You can play around with the parameters of the Keyword Tool External program and even peruse suggestions that Google will list for you in the results.

Step 3 – Insert the chosen keywords tastefully into everything you write. Put them in your blog’s headline, in the text body, in the categories/labels/tags, even in alternative text for any images you may use to accompany the post. The word tastefully comes to mind as opposed to keyword stuffing, which is overusing them and can get you into trouble with some search engines. Use your keywords without overusing them, keep the reading pleasant. Once in the heading, once in varied ways in categories/labels/tags, once in alternative text and a few times in the text body.

Step 4 – In the future, you should often check which terms people have used to find your blog, assuming the blog host keeps stats for that. Test out those terms by typing the keywords into a search engine like Google, Yahoo or Bing. Scroll through the list until your blog entry comes up, then click on that entry and click on some other links within it. That tells the search engines your listing has quality content which made the searchers happy. If you can do this from locations other than your own home, like when traveling, all the better.

This little tip will work wonders over time.

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SlingWords Post – Indie Authors: Better Keywords Sell More Books

I was honored to be guest poster today on a great blog called SlingWords. You can read the brief post (500 words) on learning to use keywords more wisely, especially designed for Indie authors who want to sell ebooks.

Click here for the home page of How to Make, Market and Sell Ebooks All for Free.
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Smart Keyword Research Comes First

Excerpt from the book, Get On Google Front Page

keyword researchKeywords are essential to help search engines link your sites and books to certain words, terms or phrases. Keywords can be individual words like “diet” or “weight loss,” a set of words like “healthy weight loss,” or even phrases containing many words such as “eat all you want and still lose weight.” This is also the difference between short-tail and long-tail keywords, or the difference between targeting broad markets under heavy competition with other advertisers versus niche markets with less competition. It’s best to add keywords (both short-tail and long) to every site, blog, URL, title, article and location that has boxes for them, keywords that describe the content of what your site is about. But before we get into the details of how and where to insert keywords, we’re going to discuss at length how to discover which are your very best keywords.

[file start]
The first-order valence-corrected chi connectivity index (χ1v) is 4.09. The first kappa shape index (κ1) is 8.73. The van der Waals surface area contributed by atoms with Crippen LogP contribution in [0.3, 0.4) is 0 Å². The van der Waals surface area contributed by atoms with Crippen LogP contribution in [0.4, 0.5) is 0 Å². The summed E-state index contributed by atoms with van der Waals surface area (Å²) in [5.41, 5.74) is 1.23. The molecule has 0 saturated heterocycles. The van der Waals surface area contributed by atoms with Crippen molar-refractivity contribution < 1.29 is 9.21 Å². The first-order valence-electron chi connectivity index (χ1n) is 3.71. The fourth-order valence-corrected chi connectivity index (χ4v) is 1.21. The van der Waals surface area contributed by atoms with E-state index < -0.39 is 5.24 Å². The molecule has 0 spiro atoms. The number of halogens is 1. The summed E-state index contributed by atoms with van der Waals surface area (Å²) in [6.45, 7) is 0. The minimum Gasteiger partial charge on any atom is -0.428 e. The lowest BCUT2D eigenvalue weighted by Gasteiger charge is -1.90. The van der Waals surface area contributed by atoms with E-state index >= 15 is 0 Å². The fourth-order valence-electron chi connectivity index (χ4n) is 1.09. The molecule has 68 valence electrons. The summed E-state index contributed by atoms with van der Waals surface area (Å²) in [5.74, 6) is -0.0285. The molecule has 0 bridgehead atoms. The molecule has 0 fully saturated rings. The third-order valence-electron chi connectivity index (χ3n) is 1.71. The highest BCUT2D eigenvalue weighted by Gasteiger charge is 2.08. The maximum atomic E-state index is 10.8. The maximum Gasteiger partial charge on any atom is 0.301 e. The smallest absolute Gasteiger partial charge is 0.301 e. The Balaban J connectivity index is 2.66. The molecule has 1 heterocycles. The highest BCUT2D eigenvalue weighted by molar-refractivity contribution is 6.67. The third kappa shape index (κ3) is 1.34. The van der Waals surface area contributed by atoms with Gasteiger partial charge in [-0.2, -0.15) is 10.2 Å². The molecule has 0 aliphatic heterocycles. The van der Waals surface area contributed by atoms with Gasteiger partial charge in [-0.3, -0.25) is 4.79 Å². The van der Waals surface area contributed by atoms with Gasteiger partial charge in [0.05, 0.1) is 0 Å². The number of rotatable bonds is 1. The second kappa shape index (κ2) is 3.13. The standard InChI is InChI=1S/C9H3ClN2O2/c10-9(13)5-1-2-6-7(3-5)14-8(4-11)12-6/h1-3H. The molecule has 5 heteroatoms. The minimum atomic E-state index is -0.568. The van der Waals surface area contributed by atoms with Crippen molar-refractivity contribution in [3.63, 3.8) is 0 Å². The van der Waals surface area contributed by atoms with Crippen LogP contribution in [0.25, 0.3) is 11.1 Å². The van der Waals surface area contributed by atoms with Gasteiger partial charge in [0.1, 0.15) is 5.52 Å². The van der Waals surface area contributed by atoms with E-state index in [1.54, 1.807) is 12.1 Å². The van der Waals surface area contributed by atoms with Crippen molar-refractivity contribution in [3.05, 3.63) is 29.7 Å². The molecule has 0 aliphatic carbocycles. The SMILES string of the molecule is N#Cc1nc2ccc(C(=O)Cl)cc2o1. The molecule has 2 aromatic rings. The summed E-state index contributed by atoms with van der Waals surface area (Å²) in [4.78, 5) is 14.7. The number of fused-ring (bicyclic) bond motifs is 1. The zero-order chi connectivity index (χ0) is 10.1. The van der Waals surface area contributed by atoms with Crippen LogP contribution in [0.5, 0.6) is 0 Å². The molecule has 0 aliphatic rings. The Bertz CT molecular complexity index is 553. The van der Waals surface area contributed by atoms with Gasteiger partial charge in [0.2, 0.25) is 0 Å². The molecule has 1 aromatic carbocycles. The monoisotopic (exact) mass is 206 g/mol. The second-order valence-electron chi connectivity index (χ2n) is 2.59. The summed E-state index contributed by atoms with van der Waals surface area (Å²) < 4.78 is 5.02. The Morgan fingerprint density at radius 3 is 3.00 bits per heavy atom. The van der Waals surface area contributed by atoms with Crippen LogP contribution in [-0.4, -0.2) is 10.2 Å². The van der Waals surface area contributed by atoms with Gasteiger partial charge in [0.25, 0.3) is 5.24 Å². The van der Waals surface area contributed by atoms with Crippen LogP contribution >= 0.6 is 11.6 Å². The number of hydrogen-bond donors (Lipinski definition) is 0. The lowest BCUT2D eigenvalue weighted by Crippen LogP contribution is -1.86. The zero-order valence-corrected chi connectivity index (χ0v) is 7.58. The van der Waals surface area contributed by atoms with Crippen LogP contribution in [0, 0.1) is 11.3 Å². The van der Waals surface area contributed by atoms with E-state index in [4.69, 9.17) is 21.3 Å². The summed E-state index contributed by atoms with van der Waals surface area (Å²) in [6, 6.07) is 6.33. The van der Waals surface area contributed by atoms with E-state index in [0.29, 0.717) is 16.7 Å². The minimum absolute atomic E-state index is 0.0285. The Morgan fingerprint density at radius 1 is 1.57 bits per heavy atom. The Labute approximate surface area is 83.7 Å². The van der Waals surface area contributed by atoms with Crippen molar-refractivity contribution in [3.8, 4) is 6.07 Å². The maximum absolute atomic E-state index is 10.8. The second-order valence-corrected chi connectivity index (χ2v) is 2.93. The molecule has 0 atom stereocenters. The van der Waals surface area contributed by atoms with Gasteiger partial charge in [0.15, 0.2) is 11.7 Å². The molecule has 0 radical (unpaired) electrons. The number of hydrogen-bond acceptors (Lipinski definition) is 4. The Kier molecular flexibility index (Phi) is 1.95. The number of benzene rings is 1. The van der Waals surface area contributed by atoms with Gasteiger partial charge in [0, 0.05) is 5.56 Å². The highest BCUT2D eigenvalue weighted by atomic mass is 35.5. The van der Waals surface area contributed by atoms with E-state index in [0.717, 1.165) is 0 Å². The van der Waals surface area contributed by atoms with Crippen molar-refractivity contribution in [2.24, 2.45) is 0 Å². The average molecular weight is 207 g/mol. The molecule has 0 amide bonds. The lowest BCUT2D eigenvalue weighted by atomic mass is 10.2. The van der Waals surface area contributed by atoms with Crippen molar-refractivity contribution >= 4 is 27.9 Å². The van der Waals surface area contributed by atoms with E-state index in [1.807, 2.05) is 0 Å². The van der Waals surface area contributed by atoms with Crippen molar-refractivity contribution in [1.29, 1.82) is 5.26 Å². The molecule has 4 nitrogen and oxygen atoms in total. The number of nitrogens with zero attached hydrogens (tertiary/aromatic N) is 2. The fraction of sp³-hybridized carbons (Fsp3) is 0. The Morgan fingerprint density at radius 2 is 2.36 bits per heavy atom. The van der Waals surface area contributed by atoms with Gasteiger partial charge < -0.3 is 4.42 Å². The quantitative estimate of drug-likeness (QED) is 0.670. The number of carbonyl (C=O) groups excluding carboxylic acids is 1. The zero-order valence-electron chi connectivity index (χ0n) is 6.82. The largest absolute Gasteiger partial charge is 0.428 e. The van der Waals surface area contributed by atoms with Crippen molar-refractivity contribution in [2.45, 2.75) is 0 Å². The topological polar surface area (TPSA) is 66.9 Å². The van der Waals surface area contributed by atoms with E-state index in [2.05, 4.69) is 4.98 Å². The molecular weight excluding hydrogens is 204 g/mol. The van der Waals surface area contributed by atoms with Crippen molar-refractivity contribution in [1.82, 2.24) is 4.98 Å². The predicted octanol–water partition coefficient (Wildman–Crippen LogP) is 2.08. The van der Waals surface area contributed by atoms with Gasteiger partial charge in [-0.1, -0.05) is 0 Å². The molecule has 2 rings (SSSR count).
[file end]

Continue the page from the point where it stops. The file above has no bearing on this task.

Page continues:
Your very best keywords describe your website (and book’s) content and are being searched by lots of people with relatively low competition.

Okay, that was a mouthful but true. Certain keywords will only help if people are actually searching for them, and your site is relevant to that subject, and (hopefully) there is not a ton of competition. If the competition is low, then you’re golden and the climb to the front page can be quick. If the competition is high, you can still get to the top but it will take great SEO habits and more time.

Read the free Authonomy chapter here on this subject.

Read the first several chapters of this book’s free sample.

Get On Google Front PageAmazon US paperback and ebookPDF version handy with links for your computer

Amazon UK paperbackUK ebook